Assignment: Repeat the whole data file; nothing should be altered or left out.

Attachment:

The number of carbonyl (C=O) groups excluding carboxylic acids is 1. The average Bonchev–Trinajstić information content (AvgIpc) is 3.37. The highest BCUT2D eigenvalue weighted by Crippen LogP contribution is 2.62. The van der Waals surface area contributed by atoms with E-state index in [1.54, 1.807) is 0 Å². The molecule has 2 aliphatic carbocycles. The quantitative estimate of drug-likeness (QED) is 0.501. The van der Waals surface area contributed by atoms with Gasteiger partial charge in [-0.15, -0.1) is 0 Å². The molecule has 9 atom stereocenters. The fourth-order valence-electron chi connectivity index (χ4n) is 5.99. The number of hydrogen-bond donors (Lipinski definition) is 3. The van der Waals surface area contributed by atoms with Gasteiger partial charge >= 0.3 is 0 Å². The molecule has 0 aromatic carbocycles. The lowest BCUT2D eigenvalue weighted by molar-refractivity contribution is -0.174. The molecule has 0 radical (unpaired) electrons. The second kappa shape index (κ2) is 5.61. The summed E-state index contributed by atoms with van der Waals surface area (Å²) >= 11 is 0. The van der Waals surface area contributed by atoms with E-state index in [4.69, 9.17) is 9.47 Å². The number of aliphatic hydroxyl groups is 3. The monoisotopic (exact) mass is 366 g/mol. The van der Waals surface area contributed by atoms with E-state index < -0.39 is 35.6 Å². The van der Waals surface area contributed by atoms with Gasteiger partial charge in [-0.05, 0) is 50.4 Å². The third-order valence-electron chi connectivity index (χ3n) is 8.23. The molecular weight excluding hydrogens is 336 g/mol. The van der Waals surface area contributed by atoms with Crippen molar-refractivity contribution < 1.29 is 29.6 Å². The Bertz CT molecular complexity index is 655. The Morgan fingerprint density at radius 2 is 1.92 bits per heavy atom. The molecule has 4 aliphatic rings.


The number of carbonyl (C=O) groups excluding carboxylic acids is 1. The average Bonchev–Trinajstić information content (AvgIpc) is 3.37. The highest BCUT2D eigenvalue weighted by Crippen LogP contribution is 2.62. The van der Waals surface area contributed by atoms with E-state index in [1.54, 1.807) is 0 Å². The molecule has 2 aliphatic carbocycles. The quantitative estimate of drug-likeness (QED) is 0.501. The van der Waals surface area contributed by atoms with Gasteiger partial charge in [-0.15, -0.1) is 0 Å². The molecule has 9 atom stereocenters. The fourth-order valence-electron chi connectivity index (χ4n) is 5.99. The number of hydrogen-bond donors (Lipinski definition) is 3. The van der Waals surface area contributed by atoms with Gasteiger partial charge >= 0.3 is 0 Å². The molecule has 0 aromatic carbocycles. The lowest BCUT2D eigenvalue weighted by molar-refractivity contribution is -0.174. The molecule has 0 radical (unpaired) electrons. The second kappa shape index (κ2) is 5.61. The summed E-state index contributed by atoms with van der Waals surface area (Å²) >= 11 is 0. The van der Waals surface area contributed by atoms with E-state index in [4.69, 9.17) is 9.47 Å². The number of aliphatic hydroxyl groups is 3. The monoisotopic (exact) mass is 366 g/mol. The van der Waals surface area contributed by atoms with E-state index < -0.39 is 35.6 Å². The van der Waals surface area contributed by atoms with Gasteiger partial charge in [-0.05, 0) is 50.4 Å². The third-order valence-electron chi connectivity index (χ3n) is 8.23. The molecular weight excluding hydrogens is 336 g/mol. The van der Waals surface area contributed by atoms with Crippen molar-refractivity contribution < 1.29 is 29.6 Å². The Bertz CT molecular complexity index is 655. The Morgan fingerprint density at radius 2 is 1.92 bits per heavy atom. The molecule has 4 aliphatic rings.